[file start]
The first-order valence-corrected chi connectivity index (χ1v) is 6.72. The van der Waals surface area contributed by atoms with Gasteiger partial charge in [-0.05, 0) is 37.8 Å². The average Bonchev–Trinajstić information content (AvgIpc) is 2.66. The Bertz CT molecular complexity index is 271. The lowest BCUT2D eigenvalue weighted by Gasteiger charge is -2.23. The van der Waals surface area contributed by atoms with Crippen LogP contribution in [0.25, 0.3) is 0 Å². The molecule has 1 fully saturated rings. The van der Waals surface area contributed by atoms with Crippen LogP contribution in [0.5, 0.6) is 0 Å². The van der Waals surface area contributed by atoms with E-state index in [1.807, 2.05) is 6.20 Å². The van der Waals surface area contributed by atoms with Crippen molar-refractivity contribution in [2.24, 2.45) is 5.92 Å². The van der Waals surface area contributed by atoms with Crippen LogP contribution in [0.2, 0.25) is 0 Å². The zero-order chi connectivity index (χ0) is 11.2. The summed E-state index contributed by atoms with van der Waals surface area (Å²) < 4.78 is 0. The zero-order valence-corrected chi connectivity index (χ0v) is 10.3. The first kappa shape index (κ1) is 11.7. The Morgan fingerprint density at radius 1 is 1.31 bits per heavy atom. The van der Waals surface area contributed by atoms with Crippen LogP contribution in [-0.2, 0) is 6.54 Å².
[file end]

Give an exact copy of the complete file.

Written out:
The first-order valence-corrected chi connectivity index (χ1v) is 6.72. The van der Waals surface area contributed by atoms with Gasteiger partial charge in [-0.05, 0) is 37.8 Å². The average Bonchev–Trinajstić information content (AvgIpc) is 2.66. The Bertz CT molecular complexity index is 271. The lowest BCUT2D eigenvalue weighted by Gasteiger charge is -2.23. The van der Waals surface area contributed by atoms with Crippen LogP contribution in [0.25, 0.3) is 0 Å². The molecule has 1 fully saturated rings. The van der Waals surface area contributed by atoms with Crippen LogP contribution in [0.5, 0.6) is 0 Å². The van der Waals surface area contributed by atoms with E-state index in [1.807, 2.05) is 6.20 Å². The van der Waals surface area contributed by atoms with Crippen molar-refractivity contribution in [2.24, 2.45) is 5.92 Å². The van der Waals surface area contributed by atoms with Crippen LogP contribution in [0.2, 0.25) is 0 Å². The zero-order chi connectivity index (χ0) is 11.2. The summed E-state index contributed by atoms with van der Waals surface area (Å²) < 4.78 is 0. The zero-order valence-corrected chi connectivity index (χ0v) is 10.3. The first kappa shape index (κ1) is 11.7. The Morgan fingerprint density at radius 1 is 1.31 bits per heavy atom. The van der Waals surface area contributed by atoms with Crippen LogP contribution in [-0.2, 0) is 6.54 Å².